A well-written, balanced, and intriguing reference.



An examination of Zionism through its most influential proponents.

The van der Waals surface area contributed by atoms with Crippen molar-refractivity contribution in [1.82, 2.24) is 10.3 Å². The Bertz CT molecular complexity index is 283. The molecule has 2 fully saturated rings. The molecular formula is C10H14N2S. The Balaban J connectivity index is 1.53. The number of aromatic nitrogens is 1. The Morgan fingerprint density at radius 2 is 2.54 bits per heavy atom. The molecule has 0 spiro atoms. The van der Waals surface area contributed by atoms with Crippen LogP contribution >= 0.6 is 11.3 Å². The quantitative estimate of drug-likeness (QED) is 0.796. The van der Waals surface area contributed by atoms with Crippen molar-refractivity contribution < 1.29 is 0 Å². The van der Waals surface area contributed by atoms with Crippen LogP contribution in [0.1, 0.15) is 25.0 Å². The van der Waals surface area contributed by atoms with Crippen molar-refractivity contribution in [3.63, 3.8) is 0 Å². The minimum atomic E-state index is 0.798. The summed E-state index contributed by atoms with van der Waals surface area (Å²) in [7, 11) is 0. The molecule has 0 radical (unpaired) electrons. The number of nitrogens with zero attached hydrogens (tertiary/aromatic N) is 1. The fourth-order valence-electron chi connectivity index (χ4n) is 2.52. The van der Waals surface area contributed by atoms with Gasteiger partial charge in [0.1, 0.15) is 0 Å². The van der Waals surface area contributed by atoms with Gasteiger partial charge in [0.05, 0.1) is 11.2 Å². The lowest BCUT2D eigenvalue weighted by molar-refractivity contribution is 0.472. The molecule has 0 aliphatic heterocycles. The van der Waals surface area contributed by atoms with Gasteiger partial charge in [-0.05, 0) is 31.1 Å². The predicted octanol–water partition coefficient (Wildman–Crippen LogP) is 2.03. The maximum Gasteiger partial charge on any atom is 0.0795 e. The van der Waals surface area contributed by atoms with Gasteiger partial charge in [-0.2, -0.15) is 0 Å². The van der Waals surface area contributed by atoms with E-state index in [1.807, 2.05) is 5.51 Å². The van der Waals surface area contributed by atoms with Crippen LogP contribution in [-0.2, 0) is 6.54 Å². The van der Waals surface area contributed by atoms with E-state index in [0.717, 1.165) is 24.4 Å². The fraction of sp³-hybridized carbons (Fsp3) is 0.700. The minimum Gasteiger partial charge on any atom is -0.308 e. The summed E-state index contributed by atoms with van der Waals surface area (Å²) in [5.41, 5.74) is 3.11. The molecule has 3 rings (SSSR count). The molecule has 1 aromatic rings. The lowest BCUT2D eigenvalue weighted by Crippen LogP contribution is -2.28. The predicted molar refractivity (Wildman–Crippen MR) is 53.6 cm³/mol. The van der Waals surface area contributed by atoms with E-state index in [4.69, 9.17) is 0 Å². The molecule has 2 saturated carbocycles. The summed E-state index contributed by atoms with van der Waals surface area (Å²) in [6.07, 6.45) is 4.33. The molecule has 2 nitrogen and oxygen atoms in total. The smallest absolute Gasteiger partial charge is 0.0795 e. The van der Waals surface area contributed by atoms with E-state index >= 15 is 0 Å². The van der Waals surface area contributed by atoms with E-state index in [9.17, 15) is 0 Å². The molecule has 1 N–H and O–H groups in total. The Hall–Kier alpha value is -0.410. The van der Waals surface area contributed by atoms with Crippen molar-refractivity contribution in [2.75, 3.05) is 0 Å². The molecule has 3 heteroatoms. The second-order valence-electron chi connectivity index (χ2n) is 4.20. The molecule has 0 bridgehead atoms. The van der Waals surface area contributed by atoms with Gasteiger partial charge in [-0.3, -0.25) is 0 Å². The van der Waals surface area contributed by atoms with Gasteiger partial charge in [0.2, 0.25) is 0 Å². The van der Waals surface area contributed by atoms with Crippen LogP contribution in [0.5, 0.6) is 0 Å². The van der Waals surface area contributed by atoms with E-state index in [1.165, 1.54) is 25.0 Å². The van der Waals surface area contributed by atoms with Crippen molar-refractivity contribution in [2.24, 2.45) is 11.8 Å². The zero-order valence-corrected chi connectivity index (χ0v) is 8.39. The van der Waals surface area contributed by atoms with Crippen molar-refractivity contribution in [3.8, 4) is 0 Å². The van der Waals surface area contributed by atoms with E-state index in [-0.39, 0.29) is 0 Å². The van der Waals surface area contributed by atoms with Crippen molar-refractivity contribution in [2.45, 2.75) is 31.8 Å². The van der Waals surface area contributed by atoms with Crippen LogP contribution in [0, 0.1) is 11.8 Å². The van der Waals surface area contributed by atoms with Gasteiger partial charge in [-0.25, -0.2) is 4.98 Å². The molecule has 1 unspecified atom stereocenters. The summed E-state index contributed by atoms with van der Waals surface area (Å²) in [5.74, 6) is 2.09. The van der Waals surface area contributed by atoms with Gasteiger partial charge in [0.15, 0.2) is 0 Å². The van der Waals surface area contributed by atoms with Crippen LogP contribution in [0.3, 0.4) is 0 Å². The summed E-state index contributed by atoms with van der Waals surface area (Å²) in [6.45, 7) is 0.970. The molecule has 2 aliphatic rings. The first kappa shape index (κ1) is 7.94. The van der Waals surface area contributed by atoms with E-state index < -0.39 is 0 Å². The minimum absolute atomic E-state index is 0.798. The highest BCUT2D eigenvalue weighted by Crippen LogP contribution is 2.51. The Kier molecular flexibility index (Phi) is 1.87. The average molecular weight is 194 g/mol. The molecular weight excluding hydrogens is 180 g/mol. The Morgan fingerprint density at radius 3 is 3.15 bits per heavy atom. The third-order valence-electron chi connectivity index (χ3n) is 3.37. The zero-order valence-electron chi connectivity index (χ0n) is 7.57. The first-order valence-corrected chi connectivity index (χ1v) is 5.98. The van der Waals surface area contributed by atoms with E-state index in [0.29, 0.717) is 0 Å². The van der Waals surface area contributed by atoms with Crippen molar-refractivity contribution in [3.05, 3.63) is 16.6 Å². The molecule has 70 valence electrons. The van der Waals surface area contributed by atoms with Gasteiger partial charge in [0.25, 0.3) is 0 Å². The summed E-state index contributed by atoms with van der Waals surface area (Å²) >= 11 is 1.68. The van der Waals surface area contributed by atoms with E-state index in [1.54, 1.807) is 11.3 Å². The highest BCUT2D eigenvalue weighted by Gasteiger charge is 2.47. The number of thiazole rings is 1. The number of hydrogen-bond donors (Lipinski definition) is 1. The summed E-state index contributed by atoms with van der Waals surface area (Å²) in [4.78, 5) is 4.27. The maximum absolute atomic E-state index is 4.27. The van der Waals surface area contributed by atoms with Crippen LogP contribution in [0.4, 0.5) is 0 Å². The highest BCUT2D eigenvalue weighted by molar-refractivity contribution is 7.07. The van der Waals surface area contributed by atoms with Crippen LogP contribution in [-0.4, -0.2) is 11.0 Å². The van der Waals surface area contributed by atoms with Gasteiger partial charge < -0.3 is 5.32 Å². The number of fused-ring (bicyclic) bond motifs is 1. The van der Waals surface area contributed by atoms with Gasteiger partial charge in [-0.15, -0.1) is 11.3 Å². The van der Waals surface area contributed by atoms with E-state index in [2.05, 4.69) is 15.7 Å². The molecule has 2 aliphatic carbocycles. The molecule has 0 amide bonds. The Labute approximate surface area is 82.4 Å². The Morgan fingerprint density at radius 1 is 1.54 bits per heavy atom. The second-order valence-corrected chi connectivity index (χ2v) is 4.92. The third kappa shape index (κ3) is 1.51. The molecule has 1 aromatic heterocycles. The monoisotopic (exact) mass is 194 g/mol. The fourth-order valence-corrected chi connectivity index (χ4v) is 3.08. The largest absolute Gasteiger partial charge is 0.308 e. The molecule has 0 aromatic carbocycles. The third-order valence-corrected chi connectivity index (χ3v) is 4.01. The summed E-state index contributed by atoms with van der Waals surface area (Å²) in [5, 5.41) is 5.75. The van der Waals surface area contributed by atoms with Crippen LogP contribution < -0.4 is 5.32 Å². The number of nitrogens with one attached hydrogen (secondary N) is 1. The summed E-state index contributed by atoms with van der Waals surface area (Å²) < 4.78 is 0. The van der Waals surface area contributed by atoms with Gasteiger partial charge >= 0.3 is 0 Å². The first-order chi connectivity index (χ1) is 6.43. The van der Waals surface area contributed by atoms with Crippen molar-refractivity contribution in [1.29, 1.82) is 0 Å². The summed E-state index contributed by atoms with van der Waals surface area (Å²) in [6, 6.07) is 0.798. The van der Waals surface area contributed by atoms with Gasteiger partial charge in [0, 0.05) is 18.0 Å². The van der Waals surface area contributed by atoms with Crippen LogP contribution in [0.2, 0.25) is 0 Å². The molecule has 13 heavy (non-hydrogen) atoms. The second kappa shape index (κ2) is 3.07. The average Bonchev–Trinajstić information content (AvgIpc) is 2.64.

Former New Yorker Middle East correspondent Viorst (What Shall I Do with This People?: Jews and the Fractious Politics of Judaism, 2002, etc.) takes a largely objective approach to a controversial subject: the quest for a Jewish state. The book will be especially useful to those new to the idea of Zionism and its historical implications while also providing food for thought to readers more engaged with the topic. After setting the stage with a succinct prologue, Viorst discusses Theodor Herzl, widely considered the father of modern Zionism. The author then moves on to Chaim Weizmann, who was influential in bringing about the 1917 Balfour Declaration, which paved the way for the creation of a Jewish state. Next up is Vladimir Jabotinsky, whose militant brand of Zionism was dubbed Revisionism. Viorst takes a subtle stance against Revisionist Zionism throughout the rest of the book, believing that it has left an intractable legacy of violence and of Arab subjugation. David Ben-Gurion, certainly a soldier at heart but not of the Revisionist brand, brought Zionism to a new level of reality with his declaration of the state of Israel in 1948. Revisionism would be taken up in the Israeli leadership by Menachem Begin and given religious sanction through Rav Abraham Isaac Kook and his son Rabbi Zvi Yehuda Kook. Viorst concludes with an examination of the events leading up to the current regime of Benjamin Netanyahu. The author echoes the sentiments of Herzl that once a Jewish state was created, Jews would find it difficult to live with differing points of view. “The chief conflict among Zionists today,” he writes, “focuses on whether Israel will make the concessions needed to reconcile with its neighbors, or continue indefinitely to use force to dominate them.” Indeed, Viorst’s greatest lesson is that the Zionist movement is anything but singular in character.